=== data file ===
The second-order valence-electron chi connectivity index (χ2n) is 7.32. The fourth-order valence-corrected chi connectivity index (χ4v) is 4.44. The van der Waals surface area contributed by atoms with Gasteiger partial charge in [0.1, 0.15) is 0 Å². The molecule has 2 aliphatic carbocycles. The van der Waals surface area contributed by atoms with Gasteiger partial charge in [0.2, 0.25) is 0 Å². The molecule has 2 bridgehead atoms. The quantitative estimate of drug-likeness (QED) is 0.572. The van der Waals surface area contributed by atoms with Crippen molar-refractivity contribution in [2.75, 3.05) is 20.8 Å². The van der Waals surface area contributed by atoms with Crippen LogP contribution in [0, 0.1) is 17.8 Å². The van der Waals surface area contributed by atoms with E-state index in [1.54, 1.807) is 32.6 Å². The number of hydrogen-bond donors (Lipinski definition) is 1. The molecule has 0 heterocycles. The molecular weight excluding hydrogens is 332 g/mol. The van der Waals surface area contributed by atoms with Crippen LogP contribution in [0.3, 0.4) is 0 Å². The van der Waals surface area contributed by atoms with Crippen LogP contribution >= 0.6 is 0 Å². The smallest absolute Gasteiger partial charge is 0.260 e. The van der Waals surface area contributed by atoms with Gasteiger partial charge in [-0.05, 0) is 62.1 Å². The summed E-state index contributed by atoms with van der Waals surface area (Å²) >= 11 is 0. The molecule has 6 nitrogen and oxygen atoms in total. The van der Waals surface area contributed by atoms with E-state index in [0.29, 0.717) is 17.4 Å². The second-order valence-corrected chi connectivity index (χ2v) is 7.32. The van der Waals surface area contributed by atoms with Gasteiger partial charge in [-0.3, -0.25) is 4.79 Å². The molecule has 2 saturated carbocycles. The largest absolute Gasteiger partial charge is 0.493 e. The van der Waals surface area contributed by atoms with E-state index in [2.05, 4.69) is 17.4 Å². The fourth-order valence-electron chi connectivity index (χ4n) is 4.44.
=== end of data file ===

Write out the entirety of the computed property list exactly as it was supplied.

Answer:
The second-order valence-electron chi connectivity index (χ2n) is 7.32. The fourth-order valence-corrected chi connectivity index (χ4v) is 4.44. The van der Waals surface area contributed by atoms with Gasteiger partial charge in [0.1, 0.15) is 0 Å². The molecule has 2 aliphatic carbocycles. The van der Waals surface area contributed by atoms with Gasteiger partial charge in [0.2, 0.25) is 0 Å². The molecule has 2 bridgehead atoms. The quantitative estimate of drug-likeness (QED) is 0.572. The van der Waals surface area contributed by atoms with Crippen molar-refractivity contribution in [2.75, 3.05) is 20.8 Å². The van der Waals surface area contributed by atoms with Crippen LogP contribution in [0, 0.1) is 17.8 Å². The van der Waals surface area contributed by atoms with E-state index in [1.54, 1.807) is 32.6 Å². The number of hydrogen-bond donors (Lipinski definition) is 1. The molecule has 0 heterocycles. The molecular weight excluding hydrogens is 332 g/mol. The van der Waals surface area contributed by atoms with Crippen LogP contribution in [0.3, 0.4) is 0 Å². The van der Waals surface area contributed by atoms with Crippen LogP contribution >= 0.6 is 0 Å². The smallest absolute Gasteiger partial charge is 0.260 e. The van der Waals surface area contributed by atoms with Gasteiger partial charge in [-0.05, 0) is 62.1 Å². The summed E-state index contributed by atoms with van der Waals surface area (Å²) >= 11 is 0. The molecule has 6 nitrogen and oxygen atoms in total. The van der Waals surface area contributed by atoms with E-state index in [0.29, 0.717) is 17.4 Å². The second-order valence-corrected chi connectivity index (χ2v) is 7.32. The van der Waals surface area contributed by atoms with Gasteiger partial charge in [-0.3, -0.25) is 4.79 Å². The molecule has 2 saturated carbocycles. The largest absolute Gasteiger partial charge is 0.493 e. The van der Waals surface area contributed by atoms with E-state index in [2.05, 4.69) is 17.4 Å². The fourth-order valence-electron chi connectivity index (χ4n) is 4.44.